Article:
Performance related changes in Rails 1.1
Posted 03 Apr 2006
In addition to being packed with new features and also some forgotten ones, the recently released Rails 1.1 contains a number of performance related changes. For some cases, you will see significant improvements.
The components implementation received a complete refactoring, making it both faster and simpler to use.
- inside a controller you can easily determine whether your current action is being run on behalf of an embedding controller by calling component_request?
- session and flash information will now be passed on from the embedding controller to the component. As a consequence, it is no longer necessary to save session information to the session container before a component action is invoked by the embedding controller. For pages embedding n components, this saves n session queries and updates, reducing DB load significantly if you use ActiveRecordStore or MysqlSessionStore.
- It is also possible to specify the controller as a class constant, bypassing the inflector code to compute the controller class at runtime. So
render_component :controller => "greeter", :action => "hello_world"
render_component :controller => GreeterController, :action => "hello_world"
Due to the component refactoring, it is no longer necessary to save newly created sessions twice. This has the biggest impact for people using ActiveRecodStore.
We have changed the default for ActiveRecord::Base.allow_concurrency from true to false, since almost all apps run in a single threaded request container. In addition, you can now safely set ActiveRecord::Base.allow_concurrency in environment.rb or any other config file.
Connection cache management got a serious overhaul. Previously, the connection cache was emptied after each request, in order to solve problems with dropped database connections. You can now use lazy connection verification by setting ActiveRecord::Base.verification_timeout to a number of seconds timeout interval. It defaults to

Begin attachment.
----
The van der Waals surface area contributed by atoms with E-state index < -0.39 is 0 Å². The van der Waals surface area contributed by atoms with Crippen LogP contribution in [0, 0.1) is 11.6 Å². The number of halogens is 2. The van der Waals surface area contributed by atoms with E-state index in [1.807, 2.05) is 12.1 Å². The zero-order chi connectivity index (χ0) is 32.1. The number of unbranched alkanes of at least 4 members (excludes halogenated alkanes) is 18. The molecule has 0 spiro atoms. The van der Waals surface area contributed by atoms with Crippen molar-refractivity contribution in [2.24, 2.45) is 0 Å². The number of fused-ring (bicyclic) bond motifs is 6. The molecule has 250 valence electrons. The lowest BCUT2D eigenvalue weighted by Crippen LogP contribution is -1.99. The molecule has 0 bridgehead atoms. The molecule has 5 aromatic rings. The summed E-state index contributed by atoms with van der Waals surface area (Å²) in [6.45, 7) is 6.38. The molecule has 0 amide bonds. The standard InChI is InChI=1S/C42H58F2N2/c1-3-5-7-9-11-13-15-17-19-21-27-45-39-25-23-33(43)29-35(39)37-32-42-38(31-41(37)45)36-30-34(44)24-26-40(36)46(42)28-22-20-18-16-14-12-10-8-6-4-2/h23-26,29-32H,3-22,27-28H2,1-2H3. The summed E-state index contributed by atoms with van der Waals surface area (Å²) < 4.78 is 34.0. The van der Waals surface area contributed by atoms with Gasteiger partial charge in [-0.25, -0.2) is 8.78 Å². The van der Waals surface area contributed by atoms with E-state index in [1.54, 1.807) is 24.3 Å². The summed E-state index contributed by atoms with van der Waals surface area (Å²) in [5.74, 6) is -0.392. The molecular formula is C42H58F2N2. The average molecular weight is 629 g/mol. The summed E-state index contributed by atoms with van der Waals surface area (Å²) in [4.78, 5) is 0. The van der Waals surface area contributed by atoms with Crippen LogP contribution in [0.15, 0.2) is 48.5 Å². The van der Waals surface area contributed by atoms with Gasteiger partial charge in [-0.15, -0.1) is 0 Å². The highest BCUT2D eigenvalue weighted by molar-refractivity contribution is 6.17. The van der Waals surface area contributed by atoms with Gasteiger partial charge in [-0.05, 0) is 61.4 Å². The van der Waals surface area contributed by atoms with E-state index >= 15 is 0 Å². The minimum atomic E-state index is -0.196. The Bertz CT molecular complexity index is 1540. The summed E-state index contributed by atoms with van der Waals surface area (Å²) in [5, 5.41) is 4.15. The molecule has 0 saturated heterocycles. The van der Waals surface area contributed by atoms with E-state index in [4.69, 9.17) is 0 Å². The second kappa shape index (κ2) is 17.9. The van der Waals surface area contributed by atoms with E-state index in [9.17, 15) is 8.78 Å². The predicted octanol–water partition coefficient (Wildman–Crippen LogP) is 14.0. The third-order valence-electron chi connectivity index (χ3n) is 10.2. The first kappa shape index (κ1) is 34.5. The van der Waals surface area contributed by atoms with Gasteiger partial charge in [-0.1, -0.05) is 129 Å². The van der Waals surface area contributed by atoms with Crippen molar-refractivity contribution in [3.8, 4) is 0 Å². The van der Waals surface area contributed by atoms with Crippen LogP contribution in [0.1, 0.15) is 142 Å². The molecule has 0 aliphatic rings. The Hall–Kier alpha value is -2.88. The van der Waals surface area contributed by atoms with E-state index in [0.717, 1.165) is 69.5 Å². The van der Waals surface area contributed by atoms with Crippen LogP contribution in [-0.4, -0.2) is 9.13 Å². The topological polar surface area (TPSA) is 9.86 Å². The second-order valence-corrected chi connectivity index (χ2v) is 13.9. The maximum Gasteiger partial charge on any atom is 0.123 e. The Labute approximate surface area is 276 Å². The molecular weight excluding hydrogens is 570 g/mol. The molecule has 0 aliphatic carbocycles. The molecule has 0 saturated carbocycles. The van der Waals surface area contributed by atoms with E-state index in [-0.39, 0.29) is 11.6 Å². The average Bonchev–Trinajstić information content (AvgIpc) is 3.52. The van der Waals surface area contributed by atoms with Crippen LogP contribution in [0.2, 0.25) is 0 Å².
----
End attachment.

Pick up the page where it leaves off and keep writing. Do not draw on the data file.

Dropped database connections occur mostly on sites not seeing traffic for the database internal connection timeout period. High traffic sites will see them rarely. However, for high traffic sites, reducing the number of database accesses by setting verification_timeout to a value slightly below the database internal value will result in a significant reduction of DB requests. For example, if you use memcached for session management, the DB won't see any hit for action cached pages.
Additionally, the connection cache size was reduced from the number of ActiveRecord classes involved in a query, to the number of active database connections. So for most applications this means that instead of retrieving and verifying n connections, at most 1 retrieval and verification will occur, and only when the timeout interval has passed.
Update: the correct way of determining whether you're in a component request is calling component_request?. In a view you can call controller.component_request?